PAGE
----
The establishment of good governance is crucial for companies as well as countries, and it must become a major priority. Recognizing this reality, CEOs and political leaders at the World Economic Forum held last month in Davos, paid considerable attention to this issue. Michael Useem, director of Wharton’s Center for Leadership and Change Management, who moderated a workshop on the subject at the Forum, provides an inside view of the discussion.

“Taking Responsibility for Tough Choices” served as the organizing theme for the 2005 annual meeting of the World Economic Forum held at the end of January in Davos, Switzerland. A first step for making tough choices, according to many of the nearly 3,000 attending the forum, is the establishment of good governance. 

Malaysia’s deputy prime minister Najib Razak suggested that national growth required “good governance” based on “un-corruptible leaders.” Pakistan’s prime minister Shaukat Aziz observed that the effective distribution of development aid depended upon “good governance.” Former U.S. president Bill Clinton noted that peace came to North Ireland once the conflicting parties embraced the requisites of good governance, including “shared decision making” and “shared responsibilities.”  

Corporate Disclosure

Good rules of the game are essential for companies too, according to many who spoke at a packed session in Davos on “Corporate Disclosure.” But while the new rules imposed by the Sarbanes-Oxley Act of 2002 on U.S.-listed companies are generally viewed as useful, downsides have been felt as well. 

On the affirmative side, one session participant reported that he had witnessed a “tremendous amount of behavioral change” among firms in the wake of Sarbanes-Oxley. A culture of personal responsibility, he said, has been driven far more deeply in many firms. Executives are consequently more certain of their own results, and equity investors are more confident in what executives report. 

An institutional investor said he welcomed, in particular, the greater discipline that Sarbanes-Oxley has forced on financial reporting, resulting in more consistency and greater transparency in areas ranging from pension assets to acquisition accounting. Another participant reminded the audience that as investors become more confident in a company’s reported earnings, they will pay higher multiples for the company’s stock. In the final analysis, observed a third participant, “there can’t be any substitute for honesty in auditing and governance.”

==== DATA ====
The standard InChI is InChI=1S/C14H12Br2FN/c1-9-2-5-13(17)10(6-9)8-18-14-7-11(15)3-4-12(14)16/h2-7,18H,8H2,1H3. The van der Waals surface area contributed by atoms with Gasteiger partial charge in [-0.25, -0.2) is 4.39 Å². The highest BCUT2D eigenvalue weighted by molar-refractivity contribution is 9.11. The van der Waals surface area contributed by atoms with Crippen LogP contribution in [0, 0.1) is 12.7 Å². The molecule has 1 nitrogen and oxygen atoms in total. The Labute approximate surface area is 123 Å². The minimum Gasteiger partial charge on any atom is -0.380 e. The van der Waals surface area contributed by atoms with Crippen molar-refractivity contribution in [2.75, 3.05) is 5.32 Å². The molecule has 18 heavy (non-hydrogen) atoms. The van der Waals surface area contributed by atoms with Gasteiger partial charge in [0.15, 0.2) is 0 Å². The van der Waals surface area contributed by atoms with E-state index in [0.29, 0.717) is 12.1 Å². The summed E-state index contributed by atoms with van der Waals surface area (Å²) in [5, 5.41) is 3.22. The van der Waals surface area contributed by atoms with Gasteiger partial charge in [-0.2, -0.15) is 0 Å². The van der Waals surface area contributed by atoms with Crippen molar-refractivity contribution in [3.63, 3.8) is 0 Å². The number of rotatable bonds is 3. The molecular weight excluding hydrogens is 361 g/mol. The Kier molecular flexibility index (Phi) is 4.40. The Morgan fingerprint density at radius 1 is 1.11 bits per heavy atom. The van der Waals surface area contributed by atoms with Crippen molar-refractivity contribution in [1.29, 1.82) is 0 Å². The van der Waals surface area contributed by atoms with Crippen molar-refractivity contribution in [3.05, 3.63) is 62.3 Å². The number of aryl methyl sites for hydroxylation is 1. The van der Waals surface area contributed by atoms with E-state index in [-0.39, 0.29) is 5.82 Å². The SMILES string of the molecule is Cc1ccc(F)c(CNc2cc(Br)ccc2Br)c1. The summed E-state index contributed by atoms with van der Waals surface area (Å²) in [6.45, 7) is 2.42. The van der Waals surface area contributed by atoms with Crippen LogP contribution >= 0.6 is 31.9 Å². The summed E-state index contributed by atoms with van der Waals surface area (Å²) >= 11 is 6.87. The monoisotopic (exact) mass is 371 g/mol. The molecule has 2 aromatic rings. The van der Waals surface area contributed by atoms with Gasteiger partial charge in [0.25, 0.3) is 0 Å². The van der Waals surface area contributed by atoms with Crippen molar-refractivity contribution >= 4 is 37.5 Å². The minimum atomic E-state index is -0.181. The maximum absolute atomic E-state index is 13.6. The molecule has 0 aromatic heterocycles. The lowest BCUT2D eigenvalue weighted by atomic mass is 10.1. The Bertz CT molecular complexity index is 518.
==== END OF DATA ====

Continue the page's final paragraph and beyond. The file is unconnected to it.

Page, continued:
Other participants cautioned, however, that the focus on regulatory compliance may have come at a significant price. Companies are devoting too much time to Sarbanes-Oxley, complained several, and too little to growth. Still others warned of a chilling effect on business innovation. An institutional investor confirmed that in the wake of Enron’s and WorldCom’s collapses, his investment firm has become very sensitive to reputational risk. If even a hint of scandal is in the air, he said, his firm now sells “instantly” and asks questions later. 

Regulators and prosecutors are usurping the role of non-executive directors in monitoring companies, complained one participant, and she urged that directors reassert their rightful role. To that end, another participant urged that governing boards redouble their efforts to 1) master the complexity of their companies’ operations, 2) smoke out creativity in reporting, 3) reduce their coziness with management, and 4) understand the tough choices that executives must make. But others felt that the power pendulum has already been swinging the other way. “Responsibility is being shifted back to the board,” concluded one participant, “where it already belonged.” 

With the U.S. leading the way in governance reform with Sarbanes-Oxley, a non-U.S. participant observed that his country has a bad habit of adopting American regulation and then making it more draconian. Still, despite the evident downsides, many saw the cross-national transfer of corporate disclosure practices as a move in the right direction. In the end, it should help spread consistent governance practices around the world, making for greater harmonization in standards and a more global equity market.    

A More Demanding Boardroom